What’s Up with Dry January?

The holidays may be a time for a family, but with every get together there’s cookies, cakes, delicious foods. As they say, “if you don’t put on 10 pounds during the holiday season, you’re celebrating wrong.” It can leave you coming out the other side feeling sluggish and nobody wants to start the new year dealing with a little extra girth and fatigue. Which is why many celebrate Dry January.

It’s bigger in Europe but it’s growing in the United States. Recently, research has started to find a lot of health issues with drinking a lot. Binge drinking is particularly hard on the digestive system, skin and liver. Alcohol in general is proven to keep your brain from getting the proper rest it needs and impacts your digestive system. But what is binge drinking? At one point, it was known as a number of drinks in a short time. But now three drinks in a single day or seven in a week is binge drinking for women. For men? Four drinks per day and 14 drinks per week.

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Dry January then is to abstain from alcohol or at least significantly reduce your intake. It gives your body a chance to process all of the bad and unhealthy foods from the holidays. When coupled with better eating and more activity, dry January can help reverse many of the digestive issues you may experience. You may also sleep better (activity and lack of alcohol will influence this) and overall feel better. But going dry isn’t easy. Here are some tips to help you through your dry spell:

 

  1. See how much and when you drink: You need to have an accurate picture of your intake to tackle it. Are you more of a social drinker? Someone into his daily nightcap? Do you drink when you’re stressed or to celebrate? When you do drink, do you have just one or a couple? Knowing your patterns allows you to avoid those triggers and replace your coping method with something healthier.
  2. Change how you go out: if you’re a social drinker, maybe going out for drinks isn’t that great during Dry January. But go one step further. Brunch and dinner are also popular for drinking. Can you ask your friend or whomever you’re meeting to get coffee instead or get lunch? Steering clear of a situation where there’s likely to be alcohol can help tremendously.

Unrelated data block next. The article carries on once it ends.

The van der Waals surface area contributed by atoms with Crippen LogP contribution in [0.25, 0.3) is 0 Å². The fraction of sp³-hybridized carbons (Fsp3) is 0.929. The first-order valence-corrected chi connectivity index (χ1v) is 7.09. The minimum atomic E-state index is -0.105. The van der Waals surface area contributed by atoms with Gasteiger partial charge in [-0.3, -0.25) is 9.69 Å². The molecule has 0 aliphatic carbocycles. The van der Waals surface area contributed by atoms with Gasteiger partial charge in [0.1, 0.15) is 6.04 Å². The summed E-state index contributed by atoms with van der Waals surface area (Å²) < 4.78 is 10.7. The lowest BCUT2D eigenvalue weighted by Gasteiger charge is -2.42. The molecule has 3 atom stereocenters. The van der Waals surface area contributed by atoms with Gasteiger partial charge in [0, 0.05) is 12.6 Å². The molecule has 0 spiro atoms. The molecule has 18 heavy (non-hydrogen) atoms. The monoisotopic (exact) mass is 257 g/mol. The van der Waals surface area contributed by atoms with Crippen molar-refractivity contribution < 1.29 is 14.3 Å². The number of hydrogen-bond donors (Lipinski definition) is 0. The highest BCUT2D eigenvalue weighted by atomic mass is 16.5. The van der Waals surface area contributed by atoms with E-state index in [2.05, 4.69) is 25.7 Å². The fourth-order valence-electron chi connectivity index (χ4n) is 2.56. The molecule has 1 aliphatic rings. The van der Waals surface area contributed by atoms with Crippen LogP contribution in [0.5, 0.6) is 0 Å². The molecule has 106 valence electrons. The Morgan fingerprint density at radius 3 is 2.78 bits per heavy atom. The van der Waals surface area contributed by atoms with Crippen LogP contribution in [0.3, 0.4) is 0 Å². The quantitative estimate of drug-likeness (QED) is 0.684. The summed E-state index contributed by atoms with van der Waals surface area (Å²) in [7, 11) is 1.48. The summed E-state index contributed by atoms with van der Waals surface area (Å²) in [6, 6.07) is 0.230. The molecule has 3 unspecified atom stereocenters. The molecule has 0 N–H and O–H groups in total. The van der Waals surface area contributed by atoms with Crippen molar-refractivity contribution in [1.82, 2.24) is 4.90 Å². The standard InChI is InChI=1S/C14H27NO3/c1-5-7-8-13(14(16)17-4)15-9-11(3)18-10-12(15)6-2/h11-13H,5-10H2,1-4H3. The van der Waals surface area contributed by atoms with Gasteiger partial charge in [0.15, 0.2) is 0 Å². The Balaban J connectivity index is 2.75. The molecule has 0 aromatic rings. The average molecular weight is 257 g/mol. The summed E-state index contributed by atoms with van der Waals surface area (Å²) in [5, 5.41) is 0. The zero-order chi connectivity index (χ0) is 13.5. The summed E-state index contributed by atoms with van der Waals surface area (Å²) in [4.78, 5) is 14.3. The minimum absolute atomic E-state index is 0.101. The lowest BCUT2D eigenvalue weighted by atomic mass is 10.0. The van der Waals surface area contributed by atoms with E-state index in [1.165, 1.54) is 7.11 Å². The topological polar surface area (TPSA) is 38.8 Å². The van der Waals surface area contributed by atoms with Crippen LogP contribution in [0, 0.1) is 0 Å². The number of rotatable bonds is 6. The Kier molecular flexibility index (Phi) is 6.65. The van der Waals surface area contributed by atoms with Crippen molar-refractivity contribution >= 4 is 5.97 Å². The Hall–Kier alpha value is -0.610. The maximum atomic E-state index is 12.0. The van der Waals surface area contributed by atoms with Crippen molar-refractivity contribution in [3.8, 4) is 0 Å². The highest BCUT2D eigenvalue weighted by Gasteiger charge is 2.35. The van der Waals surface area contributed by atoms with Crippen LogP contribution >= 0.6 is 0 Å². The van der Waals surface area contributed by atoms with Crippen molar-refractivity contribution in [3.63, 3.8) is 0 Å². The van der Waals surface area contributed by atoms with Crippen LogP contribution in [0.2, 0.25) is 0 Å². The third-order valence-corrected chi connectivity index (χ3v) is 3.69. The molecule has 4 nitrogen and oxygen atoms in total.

3. Choose alternatives and mock-tails: Maybe you can’t avoid the bar or dinner. Or you just like the feel of a drink. I get you. Just choose a non-alcoholic version! You can still make fun and tasty drinks without the alcohol and for the more stressed crowd, mixing your own drink can be a great stress reliever. Skip the alcohol, dial up the fun and try it out.
  4. Do it with a friend: nothing makes a goal more attainable than teamwork. Tell a friend you’re abstaining from alcohol and ask them to join you. On the days, you really want a drink you can hang out and push through together. Friends also make mock-tails and lunch more fun. Even if they won’t join you, having your friends know about your goal can make them more considerate about where they ask to meet you.
  5. Hide your alcohol: If you drink at home, it’s harder to fight. It’s cheap, easy and accessible but if you’re going to commit, commit! You can start slow: instead of a daily nightcap, stretch out how many days you go without a drink. Feel free to reward yourself, for every drink you didn’t imbibe, maybe you put away five dollars into a vacation fund.

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Dry January isn’t supposed to be a drag! By the end of it, you should feel healthier and ready for 2018. You will feel more in control and it can be a great way to reinforce friendships and find things to do together.

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